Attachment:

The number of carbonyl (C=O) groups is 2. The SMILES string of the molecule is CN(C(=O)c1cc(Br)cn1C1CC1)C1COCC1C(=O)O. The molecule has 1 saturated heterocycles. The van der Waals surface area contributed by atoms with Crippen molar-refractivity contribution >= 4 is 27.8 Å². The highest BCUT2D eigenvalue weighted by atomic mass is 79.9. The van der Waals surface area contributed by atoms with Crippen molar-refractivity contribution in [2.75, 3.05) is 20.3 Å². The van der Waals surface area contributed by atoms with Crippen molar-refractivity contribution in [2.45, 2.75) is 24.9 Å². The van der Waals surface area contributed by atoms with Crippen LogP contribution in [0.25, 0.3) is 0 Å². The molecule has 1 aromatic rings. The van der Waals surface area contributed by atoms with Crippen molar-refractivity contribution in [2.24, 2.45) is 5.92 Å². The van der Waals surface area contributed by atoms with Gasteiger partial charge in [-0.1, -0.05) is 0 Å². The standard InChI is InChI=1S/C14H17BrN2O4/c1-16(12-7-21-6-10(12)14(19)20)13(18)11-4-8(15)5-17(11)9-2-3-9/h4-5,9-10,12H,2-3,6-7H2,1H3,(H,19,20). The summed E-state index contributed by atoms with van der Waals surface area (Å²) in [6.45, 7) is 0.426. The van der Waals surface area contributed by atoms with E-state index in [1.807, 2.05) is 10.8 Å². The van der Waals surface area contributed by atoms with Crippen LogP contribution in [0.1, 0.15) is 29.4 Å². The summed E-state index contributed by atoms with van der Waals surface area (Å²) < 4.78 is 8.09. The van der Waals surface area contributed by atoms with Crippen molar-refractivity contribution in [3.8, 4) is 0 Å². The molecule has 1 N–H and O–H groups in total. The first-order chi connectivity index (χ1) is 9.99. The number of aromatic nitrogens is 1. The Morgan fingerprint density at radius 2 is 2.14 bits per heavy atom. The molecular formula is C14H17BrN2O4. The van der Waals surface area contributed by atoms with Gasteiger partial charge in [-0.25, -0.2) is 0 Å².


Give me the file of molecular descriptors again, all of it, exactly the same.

The number of carbonyl (C=O) groups is 2. The SMILES string of the molecule is CN(C(=O)c1cc(Br)cn1C1CC1)C1COCC1C(=O)O. The molecule has 1 saturated heterocycles. The van der Waals surface area contributed by atoms with Crippen molar-refractivity contribution >= 4 is 27.8 Å². The highest BCUT2D eigenvalue weighted by atomic mass is 79.9. The van der Waals surface area contributed by atoms with Crippen molar-refractivity contribution in [2.75, 3.05) is 20.3 Å². The van der Waals surface area contributed by atoms with Crippen molar-refractivity contribution in [2.45, 2.75) is 24.9 Å². The van der Waals surface area contributed by atoms with Crippen LogP contribution in [0.25, 0.3) is 0 Å². The molecule has 1 aromatic rings. The van der Waals surface area contributed by atoms with Crippen molar-refractivity contribution in [2.24, 2.45) is 5.92 Å². The van der Waals surface area contributed by atoms with Gasteiger partial charge in [-0.1, -0.05) is 0 Å². The standard InChI is InChI=1S/C14H17BrN2O4/c1-16(12-7-21-6-10(12)14(19)20)13(18)11-4-8(15)5-17(11)9-2-3-9/h4-5,9-10,12H,2-3,6-7H2,1H3,(H,19,20). The summed E-state index contributed by atoms with van der Waals surface area (Å²) in [6.45, 7) is 0.426. The van der Waals surface area contributed by atoms with E-state index in [1.807, 2.05) is 10.8 Å². The van der Waals surface area contributed by atoms with Crippen LogP contribution in [0.1, 0.15) is 29.4 Å². The summed E-state index contributed by atoms with van der Waals surface area (Å²) < 4.78 is 8.09. The van der Waals surface area contributed by atoms with Crippen molar-refractivity contribution in [3.8, 4) is 0 Å². The molecule has 1 N–H and O–H groups in total. The first-order chi connectivity index (χ1) is 9.99. The number of aromatic nitrogens is 1. The Morgan fingerprint density at radius 2 is 2.14 bits per heavy atom. The molecular formula is C14H17BrN2O4. The van der Waals surface area contributed by atoms with Gasteiger partial charge in [-0.25, -0.2) is 0 Å².